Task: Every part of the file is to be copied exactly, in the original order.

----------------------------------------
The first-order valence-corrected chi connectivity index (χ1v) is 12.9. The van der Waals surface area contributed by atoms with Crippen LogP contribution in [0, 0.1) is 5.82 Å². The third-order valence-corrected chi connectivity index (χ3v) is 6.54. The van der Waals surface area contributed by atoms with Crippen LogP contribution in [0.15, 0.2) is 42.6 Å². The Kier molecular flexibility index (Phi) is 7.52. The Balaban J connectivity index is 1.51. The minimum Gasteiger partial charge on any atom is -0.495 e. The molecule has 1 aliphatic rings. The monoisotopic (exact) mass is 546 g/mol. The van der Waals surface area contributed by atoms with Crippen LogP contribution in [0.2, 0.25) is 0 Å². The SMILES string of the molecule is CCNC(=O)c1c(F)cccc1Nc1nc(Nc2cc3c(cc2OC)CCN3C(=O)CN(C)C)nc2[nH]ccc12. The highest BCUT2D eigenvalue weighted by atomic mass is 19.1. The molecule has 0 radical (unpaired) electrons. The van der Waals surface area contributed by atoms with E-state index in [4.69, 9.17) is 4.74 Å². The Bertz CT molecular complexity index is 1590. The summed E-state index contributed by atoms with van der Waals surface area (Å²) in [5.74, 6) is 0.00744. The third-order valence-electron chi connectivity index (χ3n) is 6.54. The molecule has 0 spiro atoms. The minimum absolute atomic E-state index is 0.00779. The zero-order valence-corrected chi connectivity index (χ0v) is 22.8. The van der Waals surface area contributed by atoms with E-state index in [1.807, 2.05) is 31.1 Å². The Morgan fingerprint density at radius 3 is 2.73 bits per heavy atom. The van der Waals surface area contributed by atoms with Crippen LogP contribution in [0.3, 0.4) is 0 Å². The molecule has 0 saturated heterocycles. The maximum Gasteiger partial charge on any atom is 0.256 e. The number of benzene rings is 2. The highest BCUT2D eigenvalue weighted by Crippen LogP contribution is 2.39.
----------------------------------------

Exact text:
The first-order valence-corrected chi connectivity index (χ1v) is 12.9. The van der Waals surface area contributed by atoms with Crippen LogP contribution in [0, 0.1) is 5.82 Å². The third-order valence-corrected chi connectivity index (χ3v) is 6.54. The van der Waals surface area contributed by atoms with Crippen LogP contribution in [0.15, 0.2) is 42.6 Å². The Kier molecular flexibility index (Phi) is 7.52. The Balaban J connectivity index is 1.51. The minimum Gasteiger partial charge on any atom is -0.495 e. The molecule has 1 aliphatic rings. The monoisotopic (exact) mass is 546 g/mol. The van der Waals surface area contributed by atoms with Crippen LogP contribution in [0.2, 0.25) is 0 Å². The SMILES string of the molecule is CCNC(=O)c1c(F)cccc1Nc1nc(Nc2cc3c(cc2OC)CCN3C(=O)CN(C)C)nc2[nH]ccc12. The highest BCUT2D eigenvalue weighted by atomic mass is 19.1. The molecule has 0 radical (unpaired) electrons. The van der Waals surface area contributed by atoms with E-state index in [4.69, 9.17) is 4.74 Å². The Bertz CT molecular complexity index is 1590. The summed E-state index contributed by atoms with van der Waals surface area (Å²) in [5.74, 6) is 0.00744. The third-order valence-electron chi connectivity index (χ3n) is 6.54. The molecule has 0 spiro atoms. The minimum absolute atomic E-state index is 0.00779. The zero-order valence-corrected chi connectivity index (χ0v) is 22.8. The van der Waals surface area contributed by atoms with E-state index in [1.807, 2.05) is 31.1 Å². The Morgan fingerprint density at radius 3 is 2.73 bits per heavy atom. The van der Waals surface area contributed by atoms with Crippen LogP contribution in [0.3, 0.4) is 0 Å². The molecule has 0 saturated heterocycles. The maximum Gasteiger partial charge on any atom is 0.256 e. The number of benzene rings is 2. The highest BCUT2D eigenvalue weighted by Crippen LogP contribution is 2.39.